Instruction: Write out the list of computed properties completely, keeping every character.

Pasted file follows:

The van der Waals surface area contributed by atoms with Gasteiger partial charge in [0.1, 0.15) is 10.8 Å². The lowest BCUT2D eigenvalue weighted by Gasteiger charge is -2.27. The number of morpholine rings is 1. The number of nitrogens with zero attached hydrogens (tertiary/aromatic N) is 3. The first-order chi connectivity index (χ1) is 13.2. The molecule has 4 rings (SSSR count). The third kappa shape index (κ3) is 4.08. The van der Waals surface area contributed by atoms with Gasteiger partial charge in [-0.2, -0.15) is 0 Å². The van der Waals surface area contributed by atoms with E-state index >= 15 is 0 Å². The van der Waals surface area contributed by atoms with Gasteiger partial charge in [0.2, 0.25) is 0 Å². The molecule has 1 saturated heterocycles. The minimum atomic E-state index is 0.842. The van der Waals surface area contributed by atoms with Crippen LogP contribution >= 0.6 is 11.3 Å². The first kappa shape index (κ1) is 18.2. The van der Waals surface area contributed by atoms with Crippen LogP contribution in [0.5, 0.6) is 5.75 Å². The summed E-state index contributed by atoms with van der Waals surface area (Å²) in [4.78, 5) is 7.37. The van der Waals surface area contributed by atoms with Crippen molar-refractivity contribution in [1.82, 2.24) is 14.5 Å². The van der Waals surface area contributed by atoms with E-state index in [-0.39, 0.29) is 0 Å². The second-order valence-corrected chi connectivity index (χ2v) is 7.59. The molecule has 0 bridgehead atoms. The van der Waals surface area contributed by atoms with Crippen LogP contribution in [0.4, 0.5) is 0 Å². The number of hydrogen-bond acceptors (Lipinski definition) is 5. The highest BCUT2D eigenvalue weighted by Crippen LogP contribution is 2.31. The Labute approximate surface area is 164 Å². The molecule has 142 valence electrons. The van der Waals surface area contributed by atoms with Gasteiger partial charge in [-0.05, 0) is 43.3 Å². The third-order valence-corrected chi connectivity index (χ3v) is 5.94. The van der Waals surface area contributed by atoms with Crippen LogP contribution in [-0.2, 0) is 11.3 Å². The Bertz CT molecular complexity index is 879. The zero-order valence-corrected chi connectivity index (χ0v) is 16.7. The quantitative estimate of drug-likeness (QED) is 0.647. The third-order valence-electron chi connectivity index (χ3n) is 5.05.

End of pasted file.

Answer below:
The van der Waals surface area contributed by atoms with Gasteiger partial charge in [0.1, 0.15) is 10.8 Å². The lowest BCUT2D eigenvalue weighted by Gasteiger charge is -2.27. The number of morpholine rings is 1. The number of nitrogens with zero attached hydrogens (tertiary/aromatic N) is 3. The first-order chi connectivity index (χ1) is 13.2. The molecule has 4 rings (SSSR count). The third kappa shape index (κ3) is 4.08. The van der Waals surface area contributed by atoms with Gasteiger partial charge in [-0.2, -0.15) is 0 Å². The van der Waals surface area contributed by atoms with E-state index >= 15 is 0 Å². The van der Waals surface area contributed by atoms with Gasteiger partial charge in [0.2, 0.25) is 0 Å². The molecule has 1 saturated heterocycles. The minimum atomic E-state index is 0.842. The van der Waals surface area contributed by atoms with Crippen LogP contribution >= 0.6 is 11.3 Å². The first kappa shape index (κ1) is 18.2. The van der Waals surface area contributed by atoms with Crippen LogP contribution in [0.5, 0.6) is 5.75 Å². The summed E-state index contributed by atoms with van der Waals surface area (Å²) in [4.78, 5) is 7.37. The van der Waals surface area contributed by atoms with Crippen molar-refractivity contribution in [1.82, 2.24) is 14.5 Å². The van der Waals surface area contributed by atoms with E-state index in [-0.39, 0.29) is 0 Å². The second-order valence-corrected chi connectivity index (χ2v) is 7.59. The molecule has 0 bridgehead atoms. The van der Waals surface area contributed by atoms with Crippen LogP contribution in [0.4, 0.5) is 0 Å². The number of hydrogen-bond acceptors (Lipinski definition) is 5. The highest BCUT2D eigenvalue weighted by Crippen LogP contribution is 2.31. The Labute approximate surface area is 164 Å². The molecule has 142 valence electrons. The van der Waals surface area contributed by atoms with Gasteiger partial charge in [-0.05, 0) is 43.3 Å². The third-order valence-corrected chi connectivity index (χ3v) is 5.94. The van der Waals surface area contributed by atoms with Crippen LogP contribution in [-0.2, 0) is 11.3 Å². The Bertz CT molecular complexity index is 879. The zero-order valence-corrected chi connectivity index (χ0v) is 16.7. The quantitative estimate of drug-likeness (QED) is 0.647. The third-order valence-electron chi connectivity index (χ3n) is 5.05.